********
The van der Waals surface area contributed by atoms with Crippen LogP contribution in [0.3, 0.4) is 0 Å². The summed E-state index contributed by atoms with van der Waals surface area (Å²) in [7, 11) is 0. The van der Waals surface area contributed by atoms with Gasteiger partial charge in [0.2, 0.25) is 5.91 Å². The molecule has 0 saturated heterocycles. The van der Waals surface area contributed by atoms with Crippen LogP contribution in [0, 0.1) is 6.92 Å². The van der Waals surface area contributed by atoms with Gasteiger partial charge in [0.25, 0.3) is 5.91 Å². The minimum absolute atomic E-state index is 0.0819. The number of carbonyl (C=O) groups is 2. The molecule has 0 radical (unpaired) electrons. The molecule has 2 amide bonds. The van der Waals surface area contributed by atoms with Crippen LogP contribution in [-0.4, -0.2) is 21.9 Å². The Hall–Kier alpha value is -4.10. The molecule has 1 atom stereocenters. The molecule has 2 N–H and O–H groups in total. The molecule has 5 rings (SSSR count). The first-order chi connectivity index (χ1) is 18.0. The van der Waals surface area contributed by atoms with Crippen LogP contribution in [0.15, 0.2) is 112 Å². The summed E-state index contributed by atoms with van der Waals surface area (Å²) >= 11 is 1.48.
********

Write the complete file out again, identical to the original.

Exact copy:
The van der Waals surface area contributed by atoms with Crippen LogP contribution in [0.3, 0.4) is 0 Å². The summed E-state index contributed by atoms with van der Waals surface area (Å²) in [7, 11) is 0. The van der Waals surface area contributed by atoms with Gasteiger partial charge in [0.2, 0.25) is 5.91 Å². The molecule has 0 saturated heterocycles. The van der Waals surface area contributed by atoms with Crippen LogP contribution in [0, 0.1) is 6.92 Å². The van der Waals surface area contributed by atoms with Gasteiger partial charge in [0.25, 0.3) is 5.91 Å². The minimum absolute atomic E-state index is 0.0819. The number of carbonyl (C=O) groups is 2. The molecule has 0 radical (unpaired) electrons. The molecule has 2 amide bonds. The van der Waals surface area contributed by atoms with Crippen LogP contribution in [-0.4, -0.2) is 21.9 Å². The Hall–Kier alpha value is -4.10. The molecule has 1 atom stereocenters. The molecule has 2 N–H and O–H groups in total. The molecule has 5 rings (SSSR count). The first-order chi connectivity index (χ1) is 18.0. The van der Waals surface area contributed by atoms with Crippen LogP contribution in [0.15, 0.2) is 112 Å². The summed E-state index contributed by atoms with van der Waals surface area (Å²) >= 11 is 1.48.